Fourth Lesson - Rent a digger with reverse or have a wrench on hand! We got it wrapped around tree roots on the very first hole! Since our auger didn't have reverse we couldn't get it to unwrap from the roots. A call to the rental company revealed a wrench would give my ex the power to reverse it by hand and untangle the auger. It worked perfectly! And we didn't run into anymore root trouble after that. But just in case you do...now you know how to undo it.
My ex trying to use a car jack to get the auger unstuck! It didn't work.
Fifth Lesson - Build the ground up to your fence! Let me explain this.
It was important to me that the top of my fence was level. But my yard has a slope...not a major one, but when I came to installing a fence it sure felt major. We could have done a "stair step" method to work with my slope, but I know me and I would not have been happy with this. Stair stepping would have been fine if I had a large slope, but mine is so minor, a stair step would have looked silly in my opinion.
The options were...to start at the high point and have a huge gap between the ground and the fence in the low spots. Or the opposite...dig a "trench" for some of the panels in the high spots, but have a normal gap in the low spots.
My ex opted for option #2. It was the wrong choice because it created A LOT of extra work having to dig trenches! And it made the fence appear shorter in some spots.
After the fact, we decided that it would have best to create a gap at the highest point and then just bring in dirt to build up the ground to panels that had large gaps. Lesson learned.
Those were the lessons we learned the hard way unfortunately.
We both agreed after figuring all this out, we wouldn't be afraid to do another fence again. We'd just make different choices to make it easier next time.
- Get one of these levels that wrap around the post! It was the best $5 I ever spent!!
- Since the vinyl fence panel tops aren't perfectly level, there is some slope to them, you can't measure the level from the top of the panel. So have a piece of wood that will fit from post top to post top that you can put your straight level on to make sure your posts are level before pouring concrete.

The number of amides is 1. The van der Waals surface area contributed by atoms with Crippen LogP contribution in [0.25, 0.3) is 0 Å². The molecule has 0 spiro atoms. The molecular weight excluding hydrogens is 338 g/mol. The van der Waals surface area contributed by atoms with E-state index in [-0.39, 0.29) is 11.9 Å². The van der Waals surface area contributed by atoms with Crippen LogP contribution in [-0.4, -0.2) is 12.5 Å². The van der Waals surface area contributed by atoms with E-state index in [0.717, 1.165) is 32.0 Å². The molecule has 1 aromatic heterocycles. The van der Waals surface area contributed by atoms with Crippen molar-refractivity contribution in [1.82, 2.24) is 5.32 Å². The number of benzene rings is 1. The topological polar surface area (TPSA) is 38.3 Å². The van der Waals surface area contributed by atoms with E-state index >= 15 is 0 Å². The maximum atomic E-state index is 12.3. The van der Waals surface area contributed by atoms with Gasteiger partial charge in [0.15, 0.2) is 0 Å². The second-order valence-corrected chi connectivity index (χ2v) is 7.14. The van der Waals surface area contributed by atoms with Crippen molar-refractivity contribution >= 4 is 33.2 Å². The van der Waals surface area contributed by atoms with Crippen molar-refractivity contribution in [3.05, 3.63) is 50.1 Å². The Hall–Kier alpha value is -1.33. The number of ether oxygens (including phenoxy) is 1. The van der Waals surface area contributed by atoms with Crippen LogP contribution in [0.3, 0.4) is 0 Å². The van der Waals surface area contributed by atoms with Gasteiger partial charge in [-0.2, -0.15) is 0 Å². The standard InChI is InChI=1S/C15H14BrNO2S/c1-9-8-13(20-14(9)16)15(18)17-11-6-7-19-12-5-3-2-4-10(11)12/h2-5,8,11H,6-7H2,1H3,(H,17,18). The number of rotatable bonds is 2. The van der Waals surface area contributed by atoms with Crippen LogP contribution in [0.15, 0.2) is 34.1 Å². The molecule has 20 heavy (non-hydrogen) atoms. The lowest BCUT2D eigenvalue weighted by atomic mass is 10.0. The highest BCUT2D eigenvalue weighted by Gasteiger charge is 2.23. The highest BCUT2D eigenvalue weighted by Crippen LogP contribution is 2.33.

- As recommended in the Lowe's video, we installed each panel as we went. The alternative is to dig all the holes and posts, then install the panels, which will work fine for a wood fence, because you can self correct any mistakes easier. But for vinyl, you have to be pretty exact, so this creates a VERY high error rate. And once the concrete is set, you can't do much to change it. We already had the panels sitting in the brackets when were getting ready to pour concrete for our next post. Then I'd screw them in after the post had set. We did not have any issues with the concrete being too soft of moving...just in case you were wondering. It was clear out spacing was right because the panel was already in place!!
I think that's about it! It was VERY hard work! I will not lie. Probably, no definitely, the hardest DIY I've ever done! But ABSOLUTELY worth it in the end!
If you decide to tackle a fence on your own, feel free to ask me any questions! I'd be more than happy to give you my take or discuss problems,etc!
I hope you all have a WONDERFUL weekend!! :)